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Black Colored Water from Groundwater that Turns Clear After Time

Black Colored Water from Groundwater that Turns Clear After Time

Black Colored Water from Groundwater that Turns Clear After Time

(OP)
Hello, I currently work at a water treatment facility that treats groundwater. Recently the in-fluent water we've been receiving is almost pure black. My first thought was manganese, and am having it tested to see if Mn is present. Here's the part that confuses me: If I leave the water alone after an hour or two, the water becomes clear. Correct me if I'm wrong but manganese doesn't just aerate right?

Does anyone have any ideas what this could be? Whatever it is, it's making it to our multi media filters (after a sediment tank) and forcing us the backwash much more frequently. Has anyone experienced this before? Any Input would be very much appreciated! Thank you so much!

I really apologize if this has been talked about in another thread I could not find anything.

RE: Black Colored Water from Groundwater that Turns Clear After Time

Black water is usually associated with hydrogen sulfide present in groundwater. Sulfur-reducing bacteria present in groundwater use sulfur as an energy source to chemically change sulfates to hydrogen sulfide.

Have you had the well inspected? Does the water smell like rotten eggs?

RE: Black Colored Water from Groundwater that Turns Clear After Time

(OP)
Thank you for the response Bmir.

Yes one of the main things we treat in the plant is hydrogen sulfide (with H2O2 oxidation / filtration). The concentration of the in-fluent hydrogen sulfide hasn't changed (roughly 8 ppm) despite the color completely changing. We also test the in-fluent of settle-able solids with the use of an Imhoff cone, in which there were none detected. This is leading me to believe it's some kind of suspended solid (since its getting through the sediment tank anyhow). Is it possible it's some sort of volatile organic matter that aerates after some time? And doesn't have the required time/ability to aerate before it hits the MM filters?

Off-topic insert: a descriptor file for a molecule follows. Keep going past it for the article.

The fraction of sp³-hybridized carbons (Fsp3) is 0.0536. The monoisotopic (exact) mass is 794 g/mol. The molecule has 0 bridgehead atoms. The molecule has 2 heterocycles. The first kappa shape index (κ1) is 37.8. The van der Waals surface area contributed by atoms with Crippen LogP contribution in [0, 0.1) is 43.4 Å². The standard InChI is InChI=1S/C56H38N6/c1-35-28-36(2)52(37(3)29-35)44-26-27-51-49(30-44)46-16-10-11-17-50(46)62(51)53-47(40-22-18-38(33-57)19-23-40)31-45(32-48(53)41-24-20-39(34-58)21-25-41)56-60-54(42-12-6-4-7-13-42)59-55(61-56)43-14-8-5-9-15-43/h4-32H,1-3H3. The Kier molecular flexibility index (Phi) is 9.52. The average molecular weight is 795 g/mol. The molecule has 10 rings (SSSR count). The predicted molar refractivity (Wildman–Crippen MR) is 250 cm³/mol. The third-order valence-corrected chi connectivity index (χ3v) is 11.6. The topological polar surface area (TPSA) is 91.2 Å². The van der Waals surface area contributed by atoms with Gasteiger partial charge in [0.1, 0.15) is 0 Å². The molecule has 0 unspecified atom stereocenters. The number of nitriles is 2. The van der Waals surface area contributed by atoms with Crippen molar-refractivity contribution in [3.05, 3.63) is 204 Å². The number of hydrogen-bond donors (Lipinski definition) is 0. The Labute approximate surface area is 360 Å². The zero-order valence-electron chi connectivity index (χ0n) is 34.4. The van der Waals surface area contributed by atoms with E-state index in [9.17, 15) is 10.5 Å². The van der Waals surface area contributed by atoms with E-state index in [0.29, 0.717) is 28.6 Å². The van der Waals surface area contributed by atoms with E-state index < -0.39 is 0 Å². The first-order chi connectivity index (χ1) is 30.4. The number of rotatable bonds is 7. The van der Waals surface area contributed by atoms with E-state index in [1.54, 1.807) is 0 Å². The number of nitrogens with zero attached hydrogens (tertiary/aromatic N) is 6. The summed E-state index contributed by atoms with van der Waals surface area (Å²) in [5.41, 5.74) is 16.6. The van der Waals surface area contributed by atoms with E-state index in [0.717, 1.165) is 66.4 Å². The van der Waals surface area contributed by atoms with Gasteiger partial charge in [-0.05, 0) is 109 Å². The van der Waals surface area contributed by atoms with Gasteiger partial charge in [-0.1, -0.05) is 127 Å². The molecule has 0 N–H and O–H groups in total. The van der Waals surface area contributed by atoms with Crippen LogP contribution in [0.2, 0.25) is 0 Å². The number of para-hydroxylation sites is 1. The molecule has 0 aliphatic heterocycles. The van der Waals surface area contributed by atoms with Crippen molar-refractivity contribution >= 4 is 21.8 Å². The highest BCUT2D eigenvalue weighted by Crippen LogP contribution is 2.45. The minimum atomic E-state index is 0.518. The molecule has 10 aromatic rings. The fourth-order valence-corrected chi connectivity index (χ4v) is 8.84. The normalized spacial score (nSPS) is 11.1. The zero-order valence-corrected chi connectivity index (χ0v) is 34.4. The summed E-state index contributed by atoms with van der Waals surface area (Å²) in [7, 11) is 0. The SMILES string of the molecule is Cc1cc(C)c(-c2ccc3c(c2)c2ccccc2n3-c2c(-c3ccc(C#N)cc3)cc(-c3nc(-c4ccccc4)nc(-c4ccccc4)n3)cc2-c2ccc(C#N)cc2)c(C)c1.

I'm not sure how i'd be able to treat/fix this...

RE: Black Colored Water from Groundwater that Turns Clear After Time

If yo have a sand filter could it be break-thru, that once the channel is created eventually washes clear? Is your backwash ever black?

Keith Cress
kcress - http://www.flaminsystems.com

RE: Black Colored Water from Groundwater that Turns Clear After Time

(OP)
Thank you for the response!

We use multi media filters ( anrthacite / Fine - course garnet / Crushed rock). The backwash color used to be a standard milky white (after the Hydrogen sulfide was oxidized). But since the in fluent water has changed to black the backwash has taken more of a "muddy" brownish color. The backwash has never been black.

RE: Black Colored Water from Groundwater that Turns Clear After Time

So is this continuous flow from a well or set of wells and comes through in batches or just when you start a well that had been stationary for a while?

Has anything changed in your supply system?

Remember - More details = better answers
Also: If you get a response it's polite to respond to it.

RE: Black Colored Water from Groundwater that Turns Clear After Time

(OP)
This is a continuous flow treatment plant. As far as the where the source of the groundwater is coming from, that I cant say specifically. Our company is sub contracted for their water treatment purposes, so they choose when and what wells to drain, we just clean it. They did start draining out of new wells which is when this black water problem originated. Our contractor is building a subway and need to dewater the ground water "blocking" where the tunnel will be built, so they have no choice but to drain this water (and we have no choice but to clean it lol).I have notified them, and were trying to figure out just what the heck this is.

Thanks for reply!

Just to add some more info:
Our Continuous Flow Treatment Plant Setup: http://files.engineering.com/getfile.aspx?folder=0... (ignore the sulfides/turbidity, all of that is old)
The color of the water: http://files.engineering.com/getfile.aspx?folder=b...

On that second picture I have one cap on to see if the "blackness" is actually aerating.

RE: Black Colored Water from Groundwater that Turns Clear After Time

Quote (Joe H's (Chemical) )


Yes one of the main things we treat in the plant is hydrogen sulfide (with H2O2 oxidation / filtration). The concentration of the in-fluent hydrogen sulfide hasn't changed (roughly 8 ppm) despite the color completely changing. We also test the in-fluent of settle-able solids with the use of an Imhoff cone, in which there were none detected. This is leading me to believe it's some kind of suspended solid (since its getting through the sediment tank anyhow). Is it possible it's some sort of volatile organic matter that aerates after some time? And doesn't have the required time/ability to aerate before it hits the MM filters?

This is certainly a result of hydrogen sulfide and the black material is ferrous sulfide. This material is extremely finely divided and it takes a very small quantity to blacken the water. After sitting for awhile, water like this may appear to be clear when viewed under direct light. However, I suspect that the water you are describing is not exactly clear, but instead contains a very finely divided colloid of sulfur. If you shine a light through it, you should be able to see the Tyndall light scattering effect.